Bewitched and beguiled: The Magic Flute triumphs at Longborough

  • The Magic Flute
  • The Magic Flute; Image - Matthew Williams-Ellis
  • The Magic Flute; Image - Matthew Williams-Ellis
  • The Magic Flute; Image - Matthew Williams-Ellis
  • The Magic Flute; Image - Matthew Williams-Ellis
  • Longborough Festival Opera
  • Longborough Festival Opera

First-class opera to be found in the depths of the Cotswold countryside as the LFO’s production of Mozart’s perennial favourite charms and captivates a packed house

Rich, sonorous harmonies, fault-free solos and more than a dash of humour await you at the Cotswolds’ very own festival opera. Renowned for its Wagnerian repertoire, the country house opera experience at Longborough is definitely one for the (Cotswold) bucket list. 

And 2017’s season does not disappoint. Over the course of three months this summer, the LFO showcases four operas, one of which is Mozart’s The Magic Flute. Last night’s opening performance of this joyful, melodious spectacle was staged in front of a full house, one that is very much supportive of what the LFO’s owners, Martin and Lizzie Graham, are setting out to achieve. Indeed, it is clear from the appreciative murmurs and rousing cheers that many of the audience have been coming to Longborough for several years and may well catch more than one opera per season.

With Anthony Negus conducting, the bar is set high from the start. The music is at times incredibly familiar but also surprisingly atmospheric and moving, providing the framework for the comedic plot of The Magic Flute. Simple yet effective staging and lighting effects (thanks to designer Ruth Paton) allow the fairytale setting to really sing. And sing they do, in world-class style.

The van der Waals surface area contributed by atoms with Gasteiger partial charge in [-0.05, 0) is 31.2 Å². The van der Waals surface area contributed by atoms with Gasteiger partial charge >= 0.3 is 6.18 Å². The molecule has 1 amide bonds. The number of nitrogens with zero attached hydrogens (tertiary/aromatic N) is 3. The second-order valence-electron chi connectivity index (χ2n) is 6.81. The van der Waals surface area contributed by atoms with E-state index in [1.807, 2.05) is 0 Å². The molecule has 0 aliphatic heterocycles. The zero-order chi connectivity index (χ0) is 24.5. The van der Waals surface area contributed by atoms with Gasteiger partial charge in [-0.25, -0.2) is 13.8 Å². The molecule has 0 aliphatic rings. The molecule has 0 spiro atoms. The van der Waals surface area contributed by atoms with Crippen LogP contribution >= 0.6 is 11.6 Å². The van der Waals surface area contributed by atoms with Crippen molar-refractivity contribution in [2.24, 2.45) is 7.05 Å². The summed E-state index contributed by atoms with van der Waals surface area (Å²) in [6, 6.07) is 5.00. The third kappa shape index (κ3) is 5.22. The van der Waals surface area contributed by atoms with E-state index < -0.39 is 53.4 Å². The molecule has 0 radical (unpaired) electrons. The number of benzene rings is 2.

The birdcatcher, Papageno, steals the show whenever he’s on stage. Grant Doyle’s rich bass is at times playful, coy, childish and yet utterly charming – and you are willing him on to be finally rewarded with his ideal match, the beautiful Papagena. Lovebirds Tamino (Julian Hubbard) and Pamina (Beate Mordal) are thwarted, too, at various stages throughout the two acts in their quest to be together – a vengeful Queen of the Night, a high priest and his fiercely loyal brotherhood conspire to stand in their way – but they successfully survive the initiation trials they encounter and love wins through in the end.

You cannot help but fall in love with the way they ‘do’ opera at Longborough. You arrive in time for a glass of bubbly at the bar before the performance starts, you are then royally entertained during the first half, the 90-minute interval allows you to set your picnic out in quintessential English style on the beautifully maintained, luscious lawns (weather-permitting), and you then return for the second half, refreshed and ready to sigh and chuckle at appropriate moments. 

This is an experience not to be missed. This year’s season may be almost sold out but do check the LFO’s website and social media for any returns. There’s always next year, of course, so book early!

The Magic Flute runs from 13th – 22nd July. 

Photos: Matthew Williams-Ellis